Today we talk about bread, sort of, in Mark 8:14-21.
So, for the millionth time, Jesus and the disciples get in a boat to cross the Sea of Galilee. And someone forgot to pack the snacks. Rude. Just one loaf for all the disciples and Jesus! What are they gonna do!?… wait.
“Watch out! Beware of the yeast of the Pharisees and the yeast of Herod!” So, I thought these guys were fisherman and tax-collectors, not bakers. What is Jesus really saying here? This is the first time such a thing is mentioned. Is there some historical precedent?
Well, the Jews were to forego bread with yeast during Passover as a reminder of what God did for them in rescuing them from slavery in Egypt. At the time, in Exodus 12:8 God tells the Jews that they need to avoid the leavening process because they are going to need to leave in a hurry.
To better understand, the way that yeast was added to bread was through the collection of wild yeast by placing a small part of the dough to sit for a while. By not performing this action the bread could be made an hour or so faster, which would need to be done if one were to need bread quickly.
In other words, yeast is something bad here because it’s saying that the Jews didn’t trust God to do what He said He would. It would mean not taking God seriously. It would mean unbelief in God’s word.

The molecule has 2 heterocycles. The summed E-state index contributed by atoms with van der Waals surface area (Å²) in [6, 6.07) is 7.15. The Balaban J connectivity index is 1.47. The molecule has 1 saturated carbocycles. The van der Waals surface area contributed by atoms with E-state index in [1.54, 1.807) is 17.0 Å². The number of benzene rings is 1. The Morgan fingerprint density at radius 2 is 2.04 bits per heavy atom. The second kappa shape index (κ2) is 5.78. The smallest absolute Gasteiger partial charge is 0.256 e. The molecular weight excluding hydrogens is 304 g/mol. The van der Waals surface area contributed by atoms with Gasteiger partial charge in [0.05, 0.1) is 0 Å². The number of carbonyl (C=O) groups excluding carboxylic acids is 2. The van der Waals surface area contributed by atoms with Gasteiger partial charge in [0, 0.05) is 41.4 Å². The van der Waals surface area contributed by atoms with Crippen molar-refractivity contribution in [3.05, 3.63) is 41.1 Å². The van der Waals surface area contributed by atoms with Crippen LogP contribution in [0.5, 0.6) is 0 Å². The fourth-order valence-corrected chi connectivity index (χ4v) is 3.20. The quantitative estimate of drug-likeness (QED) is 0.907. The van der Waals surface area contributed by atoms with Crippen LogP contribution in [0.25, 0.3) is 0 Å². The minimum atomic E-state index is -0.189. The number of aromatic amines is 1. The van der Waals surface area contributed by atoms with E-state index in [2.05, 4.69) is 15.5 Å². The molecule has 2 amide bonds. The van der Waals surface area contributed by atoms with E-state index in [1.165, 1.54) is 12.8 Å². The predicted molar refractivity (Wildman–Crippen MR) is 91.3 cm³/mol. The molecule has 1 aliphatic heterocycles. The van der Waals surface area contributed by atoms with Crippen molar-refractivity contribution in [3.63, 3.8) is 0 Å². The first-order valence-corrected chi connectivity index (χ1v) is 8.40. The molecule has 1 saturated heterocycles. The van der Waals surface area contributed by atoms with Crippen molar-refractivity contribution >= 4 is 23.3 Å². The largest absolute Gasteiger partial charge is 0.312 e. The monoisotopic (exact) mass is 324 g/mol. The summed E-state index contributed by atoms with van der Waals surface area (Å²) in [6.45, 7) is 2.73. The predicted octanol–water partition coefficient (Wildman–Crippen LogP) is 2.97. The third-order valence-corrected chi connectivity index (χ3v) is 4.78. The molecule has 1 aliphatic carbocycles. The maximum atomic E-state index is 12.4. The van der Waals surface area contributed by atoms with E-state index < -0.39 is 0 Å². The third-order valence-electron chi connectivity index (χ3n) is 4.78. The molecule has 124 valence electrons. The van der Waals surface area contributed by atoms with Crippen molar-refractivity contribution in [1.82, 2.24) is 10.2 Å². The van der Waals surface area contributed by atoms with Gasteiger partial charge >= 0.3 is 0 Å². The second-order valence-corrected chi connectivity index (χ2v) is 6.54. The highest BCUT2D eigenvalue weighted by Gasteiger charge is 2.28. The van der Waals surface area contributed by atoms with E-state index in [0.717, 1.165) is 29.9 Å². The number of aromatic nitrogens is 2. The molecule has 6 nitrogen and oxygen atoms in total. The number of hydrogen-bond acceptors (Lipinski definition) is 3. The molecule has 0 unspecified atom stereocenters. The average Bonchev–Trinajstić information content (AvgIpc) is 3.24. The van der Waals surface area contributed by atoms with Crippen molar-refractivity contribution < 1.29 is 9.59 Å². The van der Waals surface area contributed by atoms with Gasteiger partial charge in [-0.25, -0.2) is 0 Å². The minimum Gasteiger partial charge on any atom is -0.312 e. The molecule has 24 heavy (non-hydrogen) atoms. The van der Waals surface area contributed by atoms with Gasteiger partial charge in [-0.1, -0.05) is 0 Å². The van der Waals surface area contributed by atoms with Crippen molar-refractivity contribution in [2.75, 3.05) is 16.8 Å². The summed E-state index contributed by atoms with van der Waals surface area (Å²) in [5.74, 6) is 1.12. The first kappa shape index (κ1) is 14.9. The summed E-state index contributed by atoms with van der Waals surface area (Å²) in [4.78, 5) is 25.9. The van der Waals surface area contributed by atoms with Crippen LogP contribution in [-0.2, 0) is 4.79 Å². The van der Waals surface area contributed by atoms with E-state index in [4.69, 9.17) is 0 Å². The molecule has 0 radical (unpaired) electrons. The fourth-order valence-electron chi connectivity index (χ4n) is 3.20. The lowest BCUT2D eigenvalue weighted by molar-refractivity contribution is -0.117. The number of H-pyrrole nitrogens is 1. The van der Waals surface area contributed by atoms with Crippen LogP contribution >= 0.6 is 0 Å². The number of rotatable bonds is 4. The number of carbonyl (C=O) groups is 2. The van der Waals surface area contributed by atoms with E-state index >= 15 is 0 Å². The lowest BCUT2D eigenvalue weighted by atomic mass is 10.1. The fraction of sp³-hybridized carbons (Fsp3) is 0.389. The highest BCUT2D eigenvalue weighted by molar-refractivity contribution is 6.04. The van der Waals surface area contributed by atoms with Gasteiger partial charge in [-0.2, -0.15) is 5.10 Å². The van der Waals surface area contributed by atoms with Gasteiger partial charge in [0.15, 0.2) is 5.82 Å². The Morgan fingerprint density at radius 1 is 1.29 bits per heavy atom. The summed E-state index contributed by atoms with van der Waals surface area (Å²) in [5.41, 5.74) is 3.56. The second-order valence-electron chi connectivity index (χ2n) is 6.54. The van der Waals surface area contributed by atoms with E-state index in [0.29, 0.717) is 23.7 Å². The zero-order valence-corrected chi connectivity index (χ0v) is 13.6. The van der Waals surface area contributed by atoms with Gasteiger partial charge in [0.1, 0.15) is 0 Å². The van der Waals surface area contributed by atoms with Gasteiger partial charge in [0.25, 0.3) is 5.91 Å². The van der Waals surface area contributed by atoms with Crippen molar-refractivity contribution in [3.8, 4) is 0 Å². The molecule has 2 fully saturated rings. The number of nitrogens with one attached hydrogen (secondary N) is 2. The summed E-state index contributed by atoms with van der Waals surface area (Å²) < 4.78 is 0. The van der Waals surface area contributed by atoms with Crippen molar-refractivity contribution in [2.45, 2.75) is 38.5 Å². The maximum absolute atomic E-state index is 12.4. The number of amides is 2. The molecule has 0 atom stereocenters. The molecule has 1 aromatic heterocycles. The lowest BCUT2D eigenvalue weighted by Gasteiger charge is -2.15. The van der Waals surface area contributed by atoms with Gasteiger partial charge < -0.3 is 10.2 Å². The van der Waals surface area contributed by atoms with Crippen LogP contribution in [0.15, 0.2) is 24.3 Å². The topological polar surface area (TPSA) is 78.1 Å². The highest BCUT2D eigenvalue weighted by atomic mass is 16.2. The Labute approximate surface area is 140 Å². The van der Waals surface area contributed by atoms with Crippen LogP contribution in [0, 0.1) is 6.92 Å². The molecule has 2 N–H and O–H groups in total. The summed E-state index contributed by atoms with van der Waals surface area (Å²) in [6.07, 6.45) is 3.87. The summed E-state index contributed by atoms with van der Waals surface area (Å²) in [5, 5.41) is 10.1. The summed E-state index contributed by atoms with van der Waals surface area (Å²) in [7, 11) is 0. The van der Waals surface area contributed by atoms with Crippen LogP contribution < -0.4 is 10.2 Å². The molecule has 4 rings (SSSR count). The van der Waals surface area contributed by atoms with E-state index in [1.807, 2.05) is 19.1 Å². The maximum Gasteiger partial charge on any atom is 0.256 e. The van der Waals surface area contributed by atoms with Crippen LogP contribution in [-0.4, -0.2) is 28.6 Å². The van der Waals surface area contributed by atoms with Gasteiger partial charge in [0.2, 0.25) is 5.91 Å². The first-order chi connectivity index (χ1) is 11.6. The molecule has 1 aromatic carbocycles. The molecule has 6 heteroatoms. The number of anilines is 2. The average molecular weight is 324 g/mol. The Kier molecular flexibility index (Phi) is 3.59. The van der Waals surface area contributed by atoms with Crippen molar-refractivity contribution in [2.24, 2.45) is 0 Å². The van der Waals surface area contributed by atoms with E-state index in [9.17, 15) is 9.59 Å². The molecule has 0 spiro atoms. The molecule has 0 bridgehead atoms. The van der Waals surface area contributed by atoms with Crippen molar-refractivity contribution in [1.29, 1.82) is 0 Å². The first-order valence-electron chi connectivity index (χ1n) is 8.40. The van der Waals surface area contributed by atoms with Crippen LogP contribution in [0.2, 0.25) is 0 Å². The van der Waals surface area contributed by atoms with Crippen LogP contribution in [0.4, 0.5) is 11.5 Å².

Considering the Pharisees just asked for a sign from Jesus and constantly challenge Him, it is logical to suggest that the yeast Jesus speaks of is the same implied unbelief from Exodus. Therefore, beware the unbelief of the Pharisees and Herod. They will challenge you and try to trick you, as they have done to Jesus.
The rest of this story is about the disciples completely missing the warning. Jesus warns of yeast, and the disciples think he’s talking literally. However, instead of explaining what Jesus actually meant, he addresses the literal discussion. “Why are you talking about not having enough bread!? Haven’t you seen me provide food?”
It ends there, “Do you still not understand?” I think that Jesus was pointing out the problem with their literal argument so that they might re-evaluate the previous statement and understand the original statement. Whether they did this or not is not told to us. The question remains then, why is Mark telling us this part of the story?
Jesus is warning the disciples about unbelief and difficulty and they are not understanding him. That seems to be the “moral” of this particular tale. Let us wait until we have the full chapter picture before we go further into the deeper meaning.
Grace and Peace to you all.